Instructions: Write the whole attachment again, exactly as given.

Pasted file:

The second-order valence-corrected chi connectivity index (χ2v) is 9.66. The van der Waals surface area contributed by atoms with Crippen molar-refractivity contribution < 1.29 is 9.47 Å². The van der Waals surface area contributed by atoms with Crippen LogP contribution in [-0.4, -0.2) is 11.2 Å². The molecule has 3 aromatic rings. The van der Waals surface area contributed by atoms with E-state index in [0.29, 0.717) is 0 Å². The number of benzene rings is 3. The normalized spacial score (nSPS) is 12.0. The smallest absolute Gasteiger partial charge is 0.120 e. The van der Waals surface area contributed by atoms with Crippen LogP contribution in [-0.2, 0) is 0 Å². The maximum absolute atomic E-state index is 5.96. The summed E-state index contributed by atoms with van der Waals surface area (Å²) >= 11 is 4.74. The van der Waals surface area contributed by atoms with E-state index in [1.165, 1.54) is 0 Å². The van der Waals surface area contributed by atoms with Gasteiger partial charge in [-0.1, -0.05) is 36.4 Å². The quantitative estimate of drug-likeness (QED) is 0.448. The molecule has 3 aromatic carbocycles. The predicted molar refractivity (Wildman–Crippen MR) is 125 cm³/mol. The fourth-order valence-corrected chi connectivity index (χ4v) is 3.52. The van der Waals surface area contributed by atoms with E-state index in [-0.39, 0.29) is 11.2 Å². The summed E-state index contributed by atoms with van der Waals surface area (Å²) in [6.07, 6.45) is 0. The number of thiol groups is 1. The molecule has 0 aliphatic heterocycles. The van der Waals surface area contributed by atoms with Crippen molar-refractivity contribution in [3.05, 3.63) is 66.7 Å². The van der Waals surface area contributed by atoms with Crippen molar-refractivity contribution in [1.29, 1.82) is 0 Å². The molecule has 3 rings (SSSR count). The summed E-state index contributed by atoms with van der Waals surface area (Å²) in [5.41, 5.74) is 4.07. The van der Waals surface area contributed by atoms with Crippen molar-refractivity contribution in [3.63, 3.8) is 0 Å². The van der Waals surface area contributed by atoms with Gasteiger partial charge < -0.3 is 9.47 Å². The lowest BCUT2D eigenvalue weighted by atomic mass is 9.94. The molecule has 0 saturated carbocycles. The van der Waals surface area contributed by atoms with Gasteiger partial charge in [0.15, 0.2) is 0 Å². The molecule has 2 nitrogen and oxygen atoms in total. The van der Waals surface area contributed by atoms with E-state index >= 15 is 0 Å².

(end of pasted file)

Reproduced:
The second-order valence-corrected chi connectivity index (χ2v) is 9.66. The van der Waals surface area contributed by atoms with Crippen molar-refractivity contribution < 1.29 is 9.47 Å². The van der Waals surface area contributed by atoms with Crippen LogP contribution in [-0.4, -0.2) is 11.2 Å². The molecule has 3 aromatic rings. The van der Waals surface area contributed by atoms with E-state index in [0.29, 0.717) is 0 Å². The number of benzene rings is 3. The normalized spacial score (nSPS) is 12.0. The smallest absolute Gasteiger partial charge is 0.120 e. The van der Waals surface area contributed by atoms with Crippen LogP contribution in [-0.2, 0) is 0 Å². The maximum absolute atomic E-state index is 5.96. The summed E-state index contributed by atoms with van der Waals surface area (Å²) >= 11 is 4.74. The van der Waals surface area contributed by atoms with E-state index in [1.165, 1.54) is 0 Å². The van der Waals surface area contributed by atoms with Gasteiger partial charge in [-0.1, -0.05) is 36.4 Å². The quantitative estimate of drug-likeness (QED) is 0.448. The molecule has 3 aromatic carbocycles. The predicted molar refractivity (Wildman–Crippen MR) is 125 cm³/mol. The fourth-order valence-corrected chi connectivity index (χ4v) is 3.52. The van der Waals surface area contributed by atoms with E-state index in [-0.39, 0.29) is 11.2 Å². The summed E-state index contributed by atoms with van der Waals surface area (Å²) in [6.07, 6.45) is 0. The number of thiol groups is 1. The molecule has 0 aliphatic heterocycles. The van der Waals surface area contributed by atoms with Crippen molar-refractivity contribution in [3.05, 3.63) is 66.7 Å². The van der Waals surface area contributed by atoms with Crippen molar-refractivity contribution in [1.29, 1.82) is 0 Å². The molecule has 3 rings (SSSR count). The summed E-state index contributed by atoms with van der Waals surface area (Å²) in [5.41, 5.74) is 4.07. The van der Waals surface area contributed by atoms with Crippen molar-refractivity contribution in [3.63, 3.8) is 0 Å². The van der Waals surface area contributed by atoms with Gasteiger partial charge < -0.3 is 9.47 Å². The lowest BCUT2D eigenvalue weighted by atomic mass is 9.94. The molecule has 0 saturated carbocycles. The van der Waals surface area contributed by atoms with Gasteiger partial charge in [0.15, 0.2) is 0 Å². The molecule has 2 nitrogen and oxygen atoms in total. The van der Waals surface area contributed by atoms with E-state index >= 15 is 0 Å².